TCEA 2010 Presentation Links

What’s New in Web 2.0?

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TCEA 2010

I will be attending and presenting at the Texas Computer Education Association’s annual conference in Austin beginning tomorrow, EduBLogger2February 9th through Friday, February 12th. I am excited, as always, about the opportunity to share and to learn from some fantastically talented educators. One event I am particularly intrigued by is the first Lone Star Edubloggercon, a conference-within-a-conference that will be taking place on Tuesday. The event, which runs from 9 a.m. through 4 p.m., will be a meeting of some outstanding leaders in educational technology in Texas to discuss issues that affect all of us, to share ideas and insights, to brainstorm, and to network with one another. There is still a little mystery about the agenda’s specifics, but I am confident that it will be highly worthwhile and a great learning opportunity. The event will be held upstairs at the convention center in the Mezzanine, and it is free and open to all interested parties. If you will be in Austin on Tuesday, this would be a great way to start off your week at TCEA. For more information, you can visit TCEA’s Ning site or the LS Edubloggercon wiki.

In addition to Edubloggercon, I will be attending sessions primarily focused on Moodle applications, interactive whiteboards, and, of course, Web 2.0. I will be presenting a session on new Web 2.0 sites and another on alternatives to PowerPoint. Both sessions will be streamed via my Ustream channel, as will as many other sessions by other presenters as I am able. You can also follow the conversation via my Twitter posts. Our instructional technology group will be posting observations and updates, as well, at the following sites:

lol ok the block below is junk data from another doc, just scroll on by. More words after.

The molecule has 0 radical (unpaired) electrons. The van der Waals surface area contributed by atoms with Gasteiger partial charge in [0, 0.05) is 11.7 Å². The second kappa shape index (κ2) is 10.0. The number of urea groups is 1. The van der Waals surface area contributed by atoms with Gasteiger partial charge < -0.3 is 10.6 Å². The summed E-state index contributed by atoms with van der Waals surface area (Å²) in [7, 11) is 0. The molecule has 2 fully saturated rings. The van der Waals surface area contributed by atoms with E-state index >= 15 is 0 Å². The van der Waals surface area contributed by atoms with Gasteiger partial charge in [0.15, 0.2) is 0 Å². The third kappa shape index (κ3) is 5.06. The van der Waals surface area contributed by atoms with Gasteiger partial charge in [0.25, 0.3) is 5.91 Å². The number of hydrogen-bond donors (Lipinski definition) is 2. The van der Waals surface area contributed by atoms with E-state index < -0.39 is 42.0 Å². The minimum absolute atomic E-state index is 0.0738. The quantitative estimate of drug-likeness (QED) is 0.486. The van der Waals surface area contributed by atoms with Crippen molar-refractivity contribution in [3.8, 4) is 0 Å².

Twitter? Are You Serious?

Whew! What a crazy week-and-a-half! I had the opportunity to make 5 presentations in 3 cities, including 3 in one day yesterday. Topics ranged from student achievement vs. 21st century skills to live streaming of school events/instruction to my personal favorite, a requested session on Twitter. This gave me the opportunity to articulate just why this tool has become such an important part of my own learning and networking. The session, streamed live on uStream, was made even more effective through the interactions of some of the members of my own Twitter network. As they viewed the session, they used Twitter to respond to statements or questions I asked aloud. It was a bit chaotic, but VERY effective, and I think it left a very positive impression of Twitter’s usefulness on the educators in attendance. Special thanks to Paul Wood and Kyle Stevens for their invaluable input! The PowerPoint and session video are below, if interested.

(Edit) Educators interested in building their own Twitter networks should check out Gina Hartman’s Twitter4Teachers wiki. It is a growing list of educators using Twitter, sorted by subject areas/job titles.

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